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Friday, January 28, 2022

When campaigning on campus, you get the chance to talk to a lot of people. Many students are excited to get involved, to learn more and to vote. Others, not so much. Some laugh at you and actively delight in their indifference.

We all have busy lives, academic obligations and all sorts of stressors that come up over the course of the semester. It’s also true that while some of us are privileged enough to devote countless hours in the pursuit of votes and volunteering, most people are not able to or have no desire to. 

But there’s no excuse not to pay attention to current events. Speak out when a government’s action bothers you, or cast a ballot on or before Election Day especially when doing so is easier than ever (with some exceptions that warrant an entire separate column).

For example, let’s take a look at the Student Government elections that occur over two days every September and February. This fall’s elections are on Sept. 24 and 25. The 50 senators elected each semester allocate over $22,000,000 in student fees, which comes out to about $2,000 per student over eight semesters at UF. This money has endless potential to make students safer, healthier and happier.

Yet, in the Spring 2019 Student Government election, only 10,708 students voted. UF’s Fall 2018 enrollment was 56,079 students. That means about 80% of students did not vote.

Should remote online voting be an option, as it is at countless institutions across the state and country? Yes. Should elections be advertised better by SG? Yes.

These realities need to change but they aren’t excuses to not make your voice heard, especially when voting only takes a few minutes and there’s ample opportunity to do so.

Local, state and federal elections are no different. 

For years, UF students who wanted to vote early in these races had to venture to the Supervisor of Elections office on Main Street or another location around town. Now, thanks to the work of a group of student activists, we are able to cast our votes in the Reitz Union well before Election Day. Vote-by-mail has also become more accessible with the advent of prepaid postage.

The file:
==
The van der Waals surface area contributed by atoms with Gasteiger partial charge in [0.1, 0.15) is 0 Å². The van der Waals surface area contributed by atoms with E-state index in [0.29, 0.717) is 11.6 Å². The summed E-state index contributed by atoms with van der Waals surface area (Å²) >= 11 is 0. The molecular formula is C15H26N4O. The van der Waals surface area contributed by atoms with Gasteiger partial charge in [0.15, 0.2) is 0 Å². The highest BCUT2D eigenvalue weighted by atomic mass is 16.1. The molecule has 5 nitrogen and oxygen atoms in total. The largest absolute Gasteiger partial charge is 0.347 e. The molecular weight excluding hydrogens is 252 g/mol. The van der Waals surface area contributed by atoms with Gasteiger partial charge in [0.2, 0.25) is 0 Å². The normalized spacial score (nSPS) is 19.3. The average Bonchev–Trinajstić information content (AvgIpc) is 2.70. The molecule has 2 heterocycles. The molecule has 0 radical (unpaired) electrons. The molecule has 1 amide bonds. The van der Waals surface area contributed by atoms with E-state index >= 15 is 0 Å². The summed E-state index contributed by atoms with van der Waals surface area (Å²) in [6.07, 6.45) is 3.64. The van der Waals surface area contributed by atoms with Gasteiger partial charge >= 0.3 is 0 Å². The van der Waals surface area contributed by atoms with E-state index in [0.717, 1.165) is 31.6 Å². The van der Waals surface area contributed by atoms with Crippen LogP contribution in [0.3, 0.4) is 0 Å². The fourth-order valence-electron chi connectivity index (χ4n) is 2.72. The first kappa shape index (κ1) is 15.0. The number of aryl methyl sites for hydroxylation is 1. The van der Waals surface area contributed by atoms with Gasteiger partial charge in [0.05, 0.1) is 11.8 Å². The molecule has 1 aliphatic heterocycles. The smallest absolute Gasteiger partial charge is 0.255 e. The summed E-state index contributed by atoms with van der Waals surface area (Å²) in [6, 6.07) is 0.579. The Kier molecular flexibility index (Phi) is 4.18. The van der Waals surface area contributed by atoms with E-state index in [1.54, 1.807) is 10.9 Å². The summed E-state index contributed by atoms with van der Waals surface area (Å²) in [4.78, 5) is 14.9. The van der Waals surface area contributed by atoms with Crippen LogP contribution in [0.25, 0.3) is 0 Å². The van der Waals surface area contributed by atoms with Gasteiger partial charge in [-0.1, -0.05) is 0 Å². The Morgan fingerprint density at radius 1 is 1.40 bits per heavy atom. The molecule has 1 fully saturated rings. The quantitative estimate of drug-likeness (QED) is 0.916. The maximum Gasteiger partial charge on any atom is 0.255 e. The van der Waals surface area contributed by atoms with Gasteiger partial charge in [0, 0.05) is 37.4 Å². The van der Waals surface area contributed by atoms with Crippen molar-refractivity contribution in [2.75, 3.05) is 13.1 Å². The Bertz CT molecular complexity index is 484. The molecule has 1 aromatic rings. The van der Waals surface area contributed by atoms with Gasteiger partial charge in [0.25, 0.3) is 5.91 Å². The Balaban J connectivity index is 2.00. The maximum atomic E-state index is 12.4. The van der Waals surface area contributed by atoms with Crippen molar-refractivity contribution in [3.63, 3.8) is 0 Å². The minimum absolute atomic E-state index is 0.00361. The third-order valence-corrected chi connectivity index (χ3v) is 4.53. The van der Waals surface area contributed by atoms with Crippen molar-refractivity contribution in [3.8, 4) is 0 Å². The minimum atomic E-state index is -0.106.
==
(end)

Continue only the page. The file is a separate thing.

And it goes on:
A democracy like ours requires participation in order for accurate representation to exist. When eligible citizens decline to show up to the polls or public meetings, elected officials have little incentive to advocate on their behalf. 

But still, there is a pervasive culture among college students, including at UF, which says civic engagement is for older people or that it is not necessary until homeownership or full-time employment. The idea that any student is “too cool” to vote, volunteer for a campaign or run for office themselves is toxic and leads to a dangerous lack of representation of the student population. 

Government and politics are personal. They affect every one of us, our neighbors and our classmates. The results of elections have tangible effects on the services we receive, the resources that are available to us and the livelihoods of so many.

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The next time someone on campus asks you if you have a plan to vote, take a moment to consider why in the world they would be out in the heat or rain, for hours on end devoting their time to conversing with random passersby.

The answer is simple — because it matters. 

It’s not cool to not care.

Ben Lima is a UF political science senior.

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